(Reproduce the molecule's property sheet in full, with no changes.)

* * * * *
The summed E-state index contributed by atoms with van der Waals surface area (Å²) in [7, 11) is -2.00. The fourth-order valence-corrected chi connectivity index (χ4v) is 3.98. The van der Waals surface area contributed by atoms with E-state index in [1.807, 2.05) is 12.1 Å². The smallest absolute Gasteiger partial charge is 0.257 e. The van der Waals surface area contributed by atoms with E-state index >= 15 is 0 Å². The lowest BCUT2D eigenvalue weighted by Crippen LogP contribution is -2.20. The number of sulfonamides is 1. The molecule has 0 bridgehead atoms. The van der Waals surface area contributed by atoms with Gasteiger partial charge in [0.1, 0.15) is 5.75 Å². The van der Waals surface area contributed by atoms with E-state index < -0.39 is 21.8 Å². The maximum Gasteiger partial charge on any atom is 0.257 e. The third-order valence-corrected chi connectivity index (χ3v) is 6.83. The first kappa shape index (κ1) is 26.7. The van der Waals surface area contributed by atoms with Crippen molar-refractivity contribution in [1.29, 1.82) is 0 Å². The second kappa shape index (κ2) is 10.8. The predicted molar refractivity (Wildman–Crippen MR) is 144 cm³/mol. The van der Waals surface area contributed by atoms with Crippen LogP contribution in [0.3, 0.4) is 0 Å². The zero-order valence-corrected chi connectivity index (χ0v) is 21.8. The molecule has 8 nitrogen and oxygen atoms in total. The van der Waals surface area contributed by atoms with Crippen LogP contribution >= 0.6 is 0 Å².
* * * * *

The summed E-state index contributed by atoms with van der Waals surface area (Å²) in [7, 11) is -2.00. The fourth-order valence-corrected chi connectivity index (χ4v) is 3.98. The van der Waals surface area contributed by atoms with E-state index in [1.807, 2.05) is 12.1 Å². The smallest absolute Gasteiger partial charge is 0.257 e. The van der Waals surface area contributed by atoms with E-state index >= 15 is 0 Å². The lowest BCUT2D eigenvalue weighted by Crippen LogP contribution is -2.20. The number of sulfonamides is 1. The molecule has 0 bridgehead atoms. The van der Waals surface area contributed by atoms with Gasteiger partial charge in [0.1, 0.15) is 5.75 Å². The van der Waals surface area contributed by atoms with E-state index < -0.39 is 21.8 Å². The maximum Gasteiger partial charge on any atom is 0.257 e. The third-order valence-corrected chi connectivity index (χ3v) is 6.83. The first kappa shape index (κ1) is 26.7. The van der Waals surface area contributed by atoms with Crippen molar-refractivity contribution in [1.29, 1.82) is 0 Å². The second kappa shape index (κ2) is 10.8. The predicted molar refractivity (Wildman–Crippen MR) is 144 cm³/mol. The van der Waals surface area contributed by atoms with Crippen LogP contribution in [0.3, 0.4) is 0 Å². The zero-order valence-corrected chi connectivity index (χ0v) is 21.8. The molecule has 8 nitrogen and oxygen atoms in total. The van der Waals surface area contributed by atoms with Crippen LogP contribution >= 0.6 is 0 Å².